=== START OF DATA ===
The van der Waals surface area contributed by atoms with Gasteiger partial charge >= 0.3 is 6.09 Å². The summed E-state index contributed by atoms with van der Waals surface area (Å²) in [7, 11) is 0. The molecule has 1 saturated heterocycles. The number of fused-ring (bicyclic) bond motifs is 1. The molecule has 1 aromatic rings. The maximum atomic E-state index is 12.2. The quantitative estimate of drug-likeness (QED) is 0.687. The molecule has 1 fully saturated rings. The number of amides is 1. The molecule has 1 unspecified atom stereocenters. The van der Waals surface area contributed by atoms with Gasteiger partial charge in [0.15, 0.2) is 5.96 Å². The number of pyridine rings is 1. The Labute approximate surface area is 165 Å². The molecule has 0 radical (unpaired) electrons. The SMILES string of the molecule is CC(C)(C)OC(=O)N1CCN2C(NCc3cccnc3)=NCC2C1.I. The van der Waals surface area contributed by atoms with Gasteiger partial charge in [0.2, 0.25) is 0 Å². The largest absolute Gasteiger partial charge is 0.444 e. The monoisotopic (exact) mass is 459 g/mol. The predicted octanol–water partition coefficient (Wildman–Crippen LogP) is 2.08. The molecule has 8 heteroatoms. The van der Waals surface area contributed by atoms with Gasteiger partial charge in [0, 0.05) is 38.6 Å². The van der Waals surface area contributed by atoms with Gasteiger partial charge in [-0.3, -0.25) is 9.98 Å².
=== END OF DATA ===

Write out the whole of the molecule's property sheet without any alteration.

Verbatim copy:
The van der Waals surface area contributed by atoms with Gasteiger partial charge >= 0.3 is 6.09 Å². The summed E-state index contributed by atoms with van der Waals surface area (Å²) in [7, 11) is 0. The molecule has 1 saturated heterocycles. The number of fused-ring (bicyclic) bond motifs is 1. The molecule has 1 aromatic rings. The maximum atomic E-state index is 12.2. The quantitative estimate of drug-likeness (QED) is 0.687. The molecule has 1 fully saturated rings. The number of amides is 1. The molecule has 1 unspecified atom stereocenters. The van der Waals surface area contributed by atoms with Gasteiger partial charge in [0.15, 0.2) is 5.96 Å². The number of pyridine rings is 1. The Labute approximate surface area is 165 Å². The molecule has 0 radical (unpaired) electrons. The SMILES string of the molecule is CC(C)(C)OC(=O)N1CCN2C(NCc3cccnc3)=NCC2C1.I. The van der Waals surface area contributed by atoms with Gasteiger partial charge in [0.2, 0.25) is 0 Å². The largest absolute Gasteiger partial charge is 0.444 e. The monoisotopic (exact) mass is 459 g/mol. The predicted octanol–water partition coefficient (Wildman–Crippen LogP) is 2.08. The molecule has 8 heteroatoms. The van der Waals surface area contributed by atoms with Gasteiger partial charge in [0, 0.05) is 38.6 Å². The van der Waals surface area contributed by atoms with Gasteiger partial charge in [-0.3, -0.25) is 9.98 Å².